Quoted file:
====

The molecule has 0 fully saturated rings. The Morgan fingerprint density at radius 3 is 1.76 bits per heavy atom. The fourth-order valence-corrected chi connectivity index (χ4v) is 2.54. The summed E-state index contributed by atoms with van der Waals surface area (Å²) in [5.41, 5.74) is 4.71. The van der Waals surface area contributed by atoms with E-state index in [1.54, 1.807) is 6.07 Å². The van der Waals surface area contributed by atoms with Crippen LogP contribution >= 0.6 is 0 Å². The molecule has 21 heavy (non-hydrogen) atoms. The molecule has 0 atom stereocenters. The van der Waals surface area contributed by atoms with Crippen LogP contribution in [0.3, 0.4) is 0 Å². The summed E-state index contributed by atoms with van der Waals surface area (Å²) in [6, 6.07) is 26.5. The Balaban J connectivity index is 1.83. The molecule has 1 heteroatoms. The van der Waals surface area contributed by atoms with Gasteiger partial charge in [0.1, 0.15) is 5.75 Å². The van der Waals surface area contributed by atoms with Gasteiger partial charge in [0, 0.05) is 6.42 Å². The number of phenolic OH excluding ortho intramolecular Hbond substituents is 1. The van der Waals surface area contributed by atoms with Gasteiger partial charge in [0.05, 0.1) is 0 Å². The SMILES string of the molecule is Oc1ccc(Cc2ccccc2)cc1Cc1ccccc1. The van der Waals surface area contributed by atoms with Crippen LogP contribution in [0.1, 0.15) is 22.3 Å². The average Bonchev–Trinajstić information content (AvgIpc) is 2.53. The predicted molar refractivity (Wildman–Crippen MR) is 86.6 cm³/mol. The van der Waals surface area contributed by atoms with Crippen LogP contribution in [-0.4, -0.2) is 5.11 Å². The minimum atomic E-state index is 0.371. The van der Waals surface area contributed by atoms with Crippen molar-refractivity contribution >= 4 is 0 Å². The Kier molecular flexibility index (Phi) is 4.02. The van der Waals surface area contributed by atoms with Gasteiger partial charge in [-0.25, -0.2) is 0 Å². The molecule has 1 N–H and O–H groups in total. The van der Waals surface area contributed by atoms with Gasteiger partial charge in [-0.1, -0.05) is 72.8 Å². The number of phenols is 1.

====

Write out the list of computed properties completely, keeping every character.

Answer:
The molecule has 0 fully saturated rings. The Morgan fingerprint density at radius 3 is 1.76 bits per heavy atom. The fourth-order valence-corrected chi connectivity index (χ4v) is 2.54. The summed E-state index contributed by atoms with van der Waals surface area (Å²) in [5.41, 5.74) is 4.71. The van der Waals surface area contributed by atoms with E-state index in [1.54, 1.807) is 6.07 Å². The van der Waals surface area contributed by atoms with Crippen LogP contribution >= 0.6 is 0 Å². The molecule has 21 heavy (non-hydrogen) atoms. The molecule has 0 atom stereocenters. The van der Waals surface area contributed by atoms with Crippen LogP contribution in [0.3, 0.4) is 0 Å². The summed E-state index contributed by atoms with van der Waals surface area (Å²) in [6, 6.07) is 26.5. The Balaban J connectivity index is 1.83. The molecule has 1 heteroatoms. The van der Waals surface area contributed by atoms with Gasteiger partial charge in [0.1, 0.15) is 5.75 Å². The van der Waals surface area contributed by atoms with Gasteiger partial charge in [0, 0.05) is 6.42 Å². The number of phenolic OH excluding ortho intramolecular Hbond substituents is 1. The van der Waals surface area contributed by atoms with Gasteiger partial charge in [0.05, 0.1) is 0 Å². The SMILES string of the molecule is Oc1ccc(Cc2ccccc2)cc1Cc1ccccc1. The van der Waals surface area contributed by atoms with Crippen LogP contribution in [0.1, 0.15) is 22.3 Å². The average Bonchev–Trinajstić information content (AvgIpc) is 2.53. The predicted molar refractivity (Wildman–Crippen MR) is 86.6 cm³/mol. The van der Waals surface area contributed by atoms with Crippen LogP contribution in [-0.4, -0.2) is 5.11 Å². The minimum atomic E-state index is 0.371. The van der Waals surface area contributed by atoms with Crippen molar-refractivity contribution >= 4 is 0 Å². The Kier molecular flexibility index (Phi) is 4.02. The van der Waals surface area contributed by atoms with Gasteiger partial charge in [-0.25, -0.2) is 0 Å². The molecule has 1 N–H and O–H groups in total. The van der Waals surface area contributed by atoms with Gasteiger partial charge in [-0.1, -0.05) is 72.8 Å². The number of phenols is 1.